SEOUL - South Korea's President Lee Myung-Bak called Tuesday for talks with North Korea to ease heightened tensions, and promised the impoverished nation aid if it scraps its nuclear and missile programmes.
The South "is ready to engage in dialogue with the North anytime with an open mind", Lee told a ceremony marking Independence Movement Day.
Cross-border tensions have been high for almost a year, after two deadly border incidents blamed by Seoul on Pyongyang.
The North has described a major US and South Korean military exercise launched Monday as a rehearsal for invasion. It has threatened to turn Seoul into a "sea of flames" in the event of any provocation.
Lee, in a speech hailing the nation's progress since a 1919 campaign for independence against Japanese colonisers, said it was time to sweep away the legacy of the Cold War.
North Korea should join a new wave of peace and prosperity in Northeast Asia, he said.
"There is no reason for South Korea not to help our compatriots in the North when it is helping many other countries," Lee said.
"The North should step forward for serious dialogue and cooperation and refrain from developing nuclear weapons and missiles."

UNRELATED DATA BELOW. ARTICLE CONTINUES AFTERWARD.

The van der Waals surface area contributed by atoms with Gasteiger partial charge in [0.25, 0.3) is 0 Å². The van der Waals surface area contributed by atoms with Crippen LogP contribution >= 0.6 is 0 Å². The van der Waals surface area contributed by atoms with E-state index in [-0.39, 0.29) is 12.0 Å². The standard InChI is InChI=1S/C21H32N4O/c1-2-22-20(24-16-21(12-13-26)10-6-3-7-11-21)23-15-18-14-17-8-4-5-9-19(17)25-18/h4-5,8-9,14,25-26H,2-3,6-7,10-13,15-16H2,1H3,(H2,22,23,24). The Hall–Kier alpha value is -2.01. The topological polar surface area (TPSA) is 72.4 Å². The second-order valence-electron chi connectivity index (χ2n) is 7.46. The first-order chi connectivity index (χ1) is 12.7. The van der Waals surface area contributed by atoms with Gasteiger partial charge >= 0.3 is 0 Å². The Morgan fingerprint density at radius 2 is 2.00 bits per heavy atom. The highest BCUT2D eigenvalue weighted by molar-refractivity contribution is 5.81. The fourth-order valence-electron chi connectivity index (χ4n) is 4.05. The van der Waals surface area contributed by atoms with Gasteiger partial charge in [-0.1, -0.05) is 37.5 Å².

Lee, however, repeated calls for Pyongyang to take "responsible measures" on past provocations and follow the path of genuine reconciliation.
The South accuses the North of torpedoing a warship in March 2010 near the disputed Yellow Sea border with the loss of 46 lives, a charge it has denied.
In November the North shelled a South Korean island near the border, killing two marines and two civilians and sparking outrage in the South.
Military talks intended to improve icy relations broke down last month over the South's demand that the North accept responsibility for the border incidents.
Lee has said in the past he is open in principle to a summit with the North's leader Kim Jong-Il. The two sides were widely reported in 2009 to have held initial contacts about such a meeting, but relations have worsened markedly since then.
The Korean peninsula was divided into US and Soviet zones of influence after Japan's 1945 surrender, and into separate countries three years later.
Lee said peaceful unification was the way to complete the work of independence began 92 years ago. The South would bolster its capacity to handle eventual reunification, he said without elaborating.
Lee has proposed a unification tax to help meet the potentially huge cost of reunifying the South with its vastly poorer neighbour.